Should I Explain My Estate Plan to My Adult Children?

Discuss estate plan with adult children
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It is essential for adult children to know about the estate plans of their parents.

There are many changes associated with having adult children.

You have seen them begin careers and start families.

You have moved from the role of provider and protector as they have assumed these responsibilities for themselves.

Despite these milestones, it can be hard to view them as adults.

According to a recent US News & World Report article titled “Discuss Your Estate Plan With Your Children,” seeing your children as the responsible adults they are will benefit your estate plan.

Discuss your estate plan with your adult children.
Your adult children will benefit from understanding your estate plan.

One way parents treat their adult children as if they were minors is by not discussing their estate plan with them.

Whether you have appointed one child or multiple children as executor or trustee, they will be clueless if you fail to discuss your wishes and their attending responsibilities with them.

Asking your adult children if they are comfortable with the role of health care agent, attorney in fact (i.e., the financial agent under a general durable power of attorney), executor, or trustee is the best place to start.

Explain the expectations and responsibilities associated with each role.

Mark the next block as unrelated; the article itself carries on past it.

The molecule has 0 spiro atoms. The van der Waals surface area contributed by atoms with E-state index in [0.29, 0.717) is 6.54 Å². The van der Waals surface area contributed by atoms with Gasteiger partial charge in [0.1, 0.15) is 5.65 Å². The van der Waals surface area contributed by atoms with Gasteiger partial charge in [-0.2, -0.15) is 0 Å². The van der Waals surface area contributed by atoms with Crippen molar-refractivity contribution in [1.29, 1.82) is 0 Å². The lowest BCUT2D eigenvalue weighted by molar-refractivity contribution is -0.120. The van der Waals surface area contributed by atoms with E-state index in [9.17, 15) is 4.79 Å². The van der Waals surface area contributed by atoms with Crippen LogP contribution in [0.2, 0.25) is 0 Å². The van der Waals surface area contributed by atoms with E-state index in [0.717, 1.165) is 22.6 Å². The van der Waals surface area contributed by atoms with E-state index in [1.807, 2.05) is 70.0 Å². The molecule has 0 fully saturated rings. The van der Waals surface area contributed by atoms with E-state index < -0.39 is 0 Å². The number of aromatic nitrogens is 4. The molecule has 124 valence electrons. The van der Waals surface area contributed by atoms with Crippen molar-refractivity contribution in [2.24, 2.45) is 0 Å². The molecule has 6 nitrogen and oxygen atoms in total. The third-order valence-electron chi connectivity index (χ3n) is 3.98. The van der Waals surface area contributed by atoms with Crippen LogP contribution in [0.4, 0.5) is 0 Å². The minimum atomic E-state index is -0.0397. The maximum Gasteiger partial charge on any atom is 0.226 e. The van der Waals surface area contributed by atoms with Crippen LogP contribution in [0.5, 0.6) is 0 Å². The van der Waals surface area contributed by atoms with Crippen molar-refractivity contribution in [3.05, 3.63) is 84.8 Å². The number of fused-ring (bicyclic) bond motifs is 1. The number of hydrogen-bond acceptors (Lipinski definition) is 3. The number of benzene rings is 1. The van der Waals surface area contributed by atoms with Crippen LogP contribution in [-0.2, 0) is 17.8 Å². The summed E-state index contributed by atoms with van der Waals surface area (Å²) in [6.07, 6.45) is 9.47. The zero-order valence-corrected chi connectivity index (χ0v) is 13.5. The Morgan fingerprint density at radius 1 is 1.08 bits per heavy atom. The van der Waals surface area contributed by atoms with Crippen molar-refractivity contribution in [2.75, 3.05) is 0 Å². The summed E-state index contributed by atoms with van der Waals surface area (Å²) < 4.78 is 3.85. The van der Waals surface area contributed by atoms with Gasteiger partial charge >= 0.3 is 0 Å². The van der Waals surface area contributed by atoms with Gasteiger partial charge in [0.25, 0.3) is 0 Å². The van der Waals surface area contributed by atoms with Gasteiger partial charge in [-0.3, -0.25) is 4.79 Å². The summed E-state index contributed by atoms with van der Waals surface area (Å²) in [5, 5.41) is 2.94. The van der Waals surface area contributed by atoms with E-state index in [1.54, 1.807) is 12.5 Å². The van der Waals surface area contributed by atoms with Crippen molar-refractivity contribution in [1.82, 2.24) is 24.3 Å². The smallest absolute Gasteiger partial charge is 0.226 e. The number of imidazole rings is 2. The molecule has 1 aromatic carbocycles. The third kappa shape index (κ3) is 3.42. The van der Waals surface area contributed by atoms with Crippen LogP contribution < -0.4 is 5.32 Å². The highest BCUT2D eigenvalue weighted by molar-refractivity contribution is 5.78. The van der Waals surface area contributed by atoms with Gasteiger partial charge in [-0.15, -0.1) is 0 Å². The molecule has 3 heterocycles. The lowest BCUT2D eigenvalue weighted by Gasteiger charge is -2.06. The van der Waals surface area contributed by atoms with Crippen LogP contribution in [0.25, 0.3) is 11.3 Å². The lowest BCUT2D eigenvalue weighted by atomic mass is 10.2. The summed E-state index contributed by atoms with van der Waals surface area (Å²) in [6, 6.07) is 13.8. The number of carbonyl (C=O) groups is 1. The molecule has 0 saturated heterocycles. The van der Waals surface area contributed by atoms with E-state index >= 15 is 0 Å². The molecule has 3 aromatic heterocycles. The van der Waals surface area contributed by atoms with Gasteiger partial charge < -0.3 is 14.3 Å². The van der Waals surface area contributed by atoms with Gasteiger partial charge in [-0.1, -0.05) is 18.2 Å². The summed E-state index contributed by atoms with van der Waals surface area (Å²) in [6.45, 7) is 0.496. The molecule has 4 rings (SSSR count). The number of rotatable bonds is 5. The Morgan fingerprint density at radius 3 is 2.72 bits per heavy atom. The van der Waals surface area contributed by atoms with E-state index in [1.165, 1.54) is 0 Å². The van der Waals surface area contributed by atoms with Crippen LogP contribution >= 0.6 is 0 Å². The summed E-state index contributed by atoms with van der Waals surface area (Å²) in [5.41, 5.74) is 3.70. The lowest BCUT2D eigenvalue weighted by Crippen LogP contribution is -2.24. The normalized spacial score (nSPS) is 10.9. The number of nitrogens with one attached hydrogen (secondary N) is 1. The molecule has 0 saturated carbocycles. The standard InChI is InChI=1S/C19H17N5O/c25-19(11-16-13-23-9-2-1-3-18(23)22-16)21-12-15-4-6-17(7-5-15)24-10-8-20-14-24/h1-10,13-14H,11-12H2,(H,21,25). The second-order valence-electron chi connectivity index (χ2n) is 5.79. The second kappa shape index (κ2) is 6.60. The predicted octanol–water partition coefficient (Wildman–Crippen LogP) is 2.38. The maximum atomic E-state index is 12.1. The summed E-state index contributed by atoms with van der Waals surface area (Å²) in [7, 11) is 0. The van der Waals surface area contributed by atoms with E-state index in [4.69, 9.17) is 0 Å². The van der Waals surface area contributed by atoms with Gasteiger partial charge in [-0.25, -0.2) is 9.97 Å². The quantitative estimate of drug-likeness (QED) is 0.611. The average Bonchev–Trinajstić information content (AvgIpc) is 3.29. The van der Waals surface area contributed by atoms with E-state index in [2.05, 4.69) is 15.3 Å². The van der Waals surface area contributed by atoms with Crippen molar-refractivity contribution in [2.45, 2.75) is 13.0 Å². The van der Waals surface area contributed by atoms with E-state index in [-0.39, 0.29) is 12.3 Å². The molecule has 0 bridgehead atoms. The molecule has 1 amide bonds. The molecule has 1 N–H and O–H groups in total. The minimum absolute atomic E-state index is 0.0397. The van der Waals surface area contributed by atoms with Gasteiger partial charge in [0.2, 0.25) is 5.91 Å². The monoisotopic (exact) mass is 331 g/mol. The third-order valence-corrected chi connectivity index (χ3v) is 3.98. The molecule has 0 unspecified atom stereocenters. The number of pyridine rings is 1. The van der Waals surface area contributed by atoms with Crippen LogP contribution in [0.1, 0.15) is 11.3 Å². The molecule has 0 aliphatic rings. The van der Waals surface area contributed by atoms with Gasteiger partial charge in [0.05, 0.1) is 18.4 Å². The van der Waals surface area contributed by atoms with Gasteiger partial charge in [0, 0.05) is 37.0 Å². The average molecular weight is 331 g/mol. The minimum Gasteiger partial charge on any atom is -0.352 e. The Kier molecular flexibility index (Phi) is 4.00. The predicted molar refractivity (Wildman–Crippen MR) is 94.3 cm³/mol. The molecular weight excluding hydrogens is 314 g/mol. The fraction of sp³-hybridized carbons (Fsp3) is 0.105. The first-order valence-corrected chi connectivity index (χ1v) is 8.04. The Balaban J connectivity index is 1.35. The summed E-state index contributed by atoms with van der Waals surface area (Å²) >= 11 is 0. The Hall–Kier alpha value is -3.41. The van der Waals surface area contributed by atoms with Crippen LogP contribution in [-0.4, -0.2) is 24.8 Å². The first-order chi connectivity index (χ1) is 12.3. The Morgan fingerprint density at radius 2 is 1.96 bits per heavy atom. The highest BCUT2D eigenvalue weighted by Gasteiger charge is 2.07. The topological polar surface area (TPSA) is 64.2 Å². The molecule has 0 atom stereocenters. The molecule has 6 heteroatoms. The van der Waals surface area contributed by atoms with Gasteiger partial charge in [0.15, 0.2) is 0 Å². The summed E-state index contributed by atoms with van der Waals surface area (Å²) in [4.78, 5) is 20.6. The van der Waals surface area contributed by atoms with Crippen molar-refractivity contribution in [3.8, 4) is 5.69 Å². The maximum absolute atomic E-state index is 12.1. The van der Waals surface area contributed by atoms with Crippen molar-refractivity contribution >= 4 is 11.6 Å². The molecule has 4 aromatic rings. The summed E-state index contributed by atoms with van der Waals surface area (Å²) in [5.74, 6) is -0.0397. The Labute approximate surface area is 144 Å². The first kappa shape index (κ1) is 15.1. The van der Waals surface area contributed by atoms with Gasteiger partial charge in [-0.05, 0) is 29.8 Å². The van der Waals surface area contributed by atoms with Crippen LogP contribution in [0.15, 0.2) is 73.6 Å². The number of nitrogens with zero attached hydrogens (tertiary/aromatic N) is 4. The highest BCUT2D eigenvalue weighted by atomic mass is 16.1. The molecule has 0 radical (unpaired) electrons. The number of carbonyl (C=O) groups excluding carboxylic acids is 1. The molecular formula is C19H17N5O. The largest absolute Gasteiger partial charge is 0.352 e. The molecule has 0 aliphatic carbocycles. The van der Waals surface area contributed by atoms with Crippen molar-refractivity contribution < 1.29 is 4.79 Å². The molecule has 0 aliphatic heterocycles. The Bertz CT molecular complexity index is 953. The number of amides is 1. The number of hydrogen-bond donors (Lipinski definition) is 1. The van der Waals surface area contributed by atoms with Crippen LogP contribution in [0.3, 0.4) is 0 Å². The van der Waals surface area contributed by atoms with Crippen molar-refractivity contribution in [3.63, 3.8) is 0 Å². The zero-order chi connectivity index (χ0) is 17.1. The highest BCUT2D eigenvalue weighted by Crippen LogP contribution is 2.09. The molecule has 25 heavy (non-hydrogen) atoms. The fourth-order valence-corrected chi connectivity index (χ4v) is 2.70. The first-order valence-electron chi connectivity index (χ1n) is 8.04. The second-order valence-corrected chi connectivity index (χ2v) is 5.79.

Some of these responsibilities are commonly not explained in detail within your estate planning documents.

This makes having a conversation with your children an essential estate planning step.

Another important aspect to cover is the location of your documents and valuables.

If these are stored in a safe deposit box or a fireproof safe, your adult children will need access to these to fulfill their roles.

Consequently, make sure one or more of your children are formally identified as having current and future access to your safe deposit box.

In addition, they will need to know the combination to the safe (even if they are professional safecrackers, just to be sure).

Provide information on the titling and ownership of accounts at various financial institutions.

This is essential if bills are to be paid should you become incapacitated.

What should you do if your children are minors?

It may still be beneficial for you to discuss your estate plan with them at their level of understanding.

Your children are your legacy and sharing your values and wisdom will benefit them in the future.

When discussing your estate plan with your minor children, you should include your successor trustees and your guardians in the conversation.

If your adult or minor children have questions, your experienced estate planning attorney will be able to provide answers in the context of your overall estate plan.

Although talking about estate planning can be uncomfortable (after all, it concerns matters of morbidity and mortality), your adult children will be better equipped to honor your wishes after having a discussion.

Besides, I have encouraged your children to have “the talk” with you.

Question: who is going to reach out first?

Reference: US News & World Report (Feb. 17, 2021) “Discuss Your Estate Plan With Your Children”

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